STOP10 Jul 2017: 'Remittance' by Patrick Daly and Joel Fendelman



To celebrate International Domestic Workers Day, Remittance, a feature film, that's been travelling in the film festival circuit, about the struggles of a Filipino domestic worker in Singapore, will be screening next week.

Jointly, organised by 
aidha, AWARE Singapore, HOME: Humanitarian Organisation for Migration Economics and Singapore Committee for UN Women to celebrate #InternationalDomesticWorkersDay, the film  was screened on 18 June 2017 and will screen again on 5 July 2017, Wednesday, 7pm.



Remittance follows Marie, a woman from the Philippines, as she struggles with her daily life as a foreign domestic worker and tries to balance living for her family versus living for herself. The story explores the transformations Marie goes through as a woman dealing with conflicting obligations and aspirations.




Here is our interview with Writer/Director Patrick Daly on Remittance.

Ever since the film started screening worldwide and in the Philippines, what have been the audience reactions towards to the film?

We have had really positive audience reactions at screenings around the world. Most of our screenings to date have been at international film festivals in North America, Europe and Asia. In these venues, audiences have appreciated the way the film has captured the lived reality of migrant workers in Singapore. For people not familiar with the context of domestic labour, the film has opened a lot of eyes about the lives of men and women who leave their families behind and travel abroad to send money home. In North America, some audience members related the experiences of the men and women in the film with their own migrant experiences. So far we have not screened the film extensively in the Philippines. However, we have screened for a number of Filipino audiences in Singapore and the reaction has been very positive.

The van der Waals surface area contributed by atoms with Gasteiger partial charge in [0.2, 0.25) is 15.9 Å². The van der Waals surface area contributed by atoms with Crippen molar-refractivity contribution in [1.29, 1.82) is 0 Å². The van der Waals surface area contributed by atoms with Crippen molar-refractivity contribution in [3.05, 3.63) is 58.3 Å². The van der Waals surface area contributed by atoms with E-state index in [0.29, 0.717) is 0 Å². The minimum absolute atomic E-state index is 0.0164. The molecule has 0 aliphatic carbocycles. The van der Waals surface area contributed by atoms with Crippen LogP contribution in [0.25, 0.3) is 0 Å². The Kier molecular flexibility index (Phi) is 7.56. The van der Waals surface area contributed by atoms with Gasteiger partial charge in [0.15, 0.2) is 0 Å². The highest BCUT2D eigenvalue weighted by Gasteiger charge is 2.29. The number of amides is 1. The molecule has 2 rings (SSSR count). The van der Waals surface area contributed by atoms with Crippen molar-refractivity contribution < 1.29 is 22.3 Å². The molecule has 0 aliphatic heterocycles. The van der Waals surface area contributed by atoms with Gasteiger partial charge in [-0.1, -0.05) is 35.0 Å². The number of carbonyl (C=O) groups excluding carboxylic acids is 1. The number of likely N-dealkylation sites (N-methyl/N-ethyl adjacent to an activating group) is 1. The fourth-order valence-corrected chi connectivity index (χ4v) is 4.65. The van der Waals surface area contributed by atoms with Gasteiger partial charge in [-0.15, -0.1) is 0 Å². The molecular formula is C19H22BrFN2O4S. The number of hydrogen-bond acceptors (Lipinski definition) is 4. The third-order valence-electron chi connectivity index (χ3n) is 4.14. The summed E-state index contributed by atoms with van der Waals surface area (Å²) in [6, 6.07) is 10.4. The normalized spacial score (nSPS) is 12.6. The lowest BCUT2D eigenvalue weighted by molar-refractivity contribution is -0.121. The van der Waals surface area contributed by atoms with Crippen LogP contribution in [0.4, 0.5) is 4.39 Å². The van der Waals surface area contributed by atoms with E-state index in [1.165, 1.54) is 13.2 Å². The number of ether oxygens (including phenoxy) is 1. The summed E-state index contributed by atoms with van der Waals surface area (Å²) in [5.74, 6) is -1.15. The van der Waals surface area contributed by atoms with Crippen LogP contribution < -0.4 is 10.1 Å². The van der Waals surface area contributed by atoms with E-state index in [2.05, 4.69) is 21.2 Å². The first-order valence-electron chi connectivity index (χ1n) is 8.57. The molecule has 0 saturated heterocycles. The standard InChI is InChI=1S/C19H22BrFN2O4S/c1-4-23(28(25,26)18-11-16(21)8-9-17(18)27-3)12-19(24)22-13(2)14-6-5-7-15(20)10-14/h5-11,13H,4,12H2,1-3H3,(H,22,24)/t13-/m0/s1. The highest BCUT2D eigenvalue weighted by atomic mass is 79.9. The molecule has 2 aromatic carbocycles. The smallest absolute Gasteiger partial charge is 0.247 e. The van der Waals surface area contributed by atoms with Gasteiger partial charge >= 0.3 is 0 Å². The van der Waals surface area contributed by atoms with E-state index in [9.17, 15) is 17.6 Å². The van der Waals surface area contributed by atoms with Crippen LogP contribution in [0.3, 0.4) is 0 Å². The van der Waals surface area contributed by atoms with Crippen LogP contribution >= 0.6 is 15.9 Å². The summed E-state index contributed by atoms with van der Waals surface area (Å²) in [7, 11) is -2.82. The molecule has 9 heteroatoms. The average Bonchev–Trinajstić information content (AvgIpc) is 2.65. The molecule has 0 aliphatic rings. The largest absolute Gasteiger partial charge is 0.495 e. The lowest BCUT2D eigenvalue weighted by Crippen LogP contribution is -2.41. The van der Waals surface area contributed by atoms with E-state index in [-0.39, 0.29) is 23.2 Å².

Has it been screened in Singapore before? If so, what were the reactions in Singapore?

We have screened a number of times in Singapore, mainly for organizations interested in migrant workers’ rights. We had a wonderful screening at the National Gallery sponsored by Yale-NUS College, and Aidha (an NGO that provides training courses for domestic workers in Singapore), AWARE, HOME and the Singapore Committee for UN Women are sponsoring several screenings at Shaw Lido. For these screenings, much of the audience are domestic workers, and fortunately the film has been received very well! We have heard from many migrant workers that they want their friends and family back home in the Philippines, Indonesia, India, etc. to know more about their lives, and to see how hard they work for the money they send home.

What are some of the highlights of the film viewers can look forward to?

One of the unique aspects of this film is the way that migrant workers are portrayed as people rather than just as labour. It is common for people to associate low-wage migrant workers with stories of hardship and abuse. While sadly this is part of the migrant experience for many, we wanted to focus more on them as women, and look at the challenges they have balancing supporting their families at home, dealing with a difficult work environment in Singapore, and trying to carve out a new life for themselves. People familiar with Singapore, especially domestic workers, will see lots of locations that they are familiar with, and gain some insights into how the migrant community claims little spaces for themselves in the Singapore landscape. Unlike other films that deal with the subject, we also spend a lot of time bringing the audience back to the Philippines so they can see what life is like at home, and what sorts of challenges migrant workers face when they return home.


Some of the cast members were actual domestic workers. Is this true? Any interesting stories about their involvement in the film?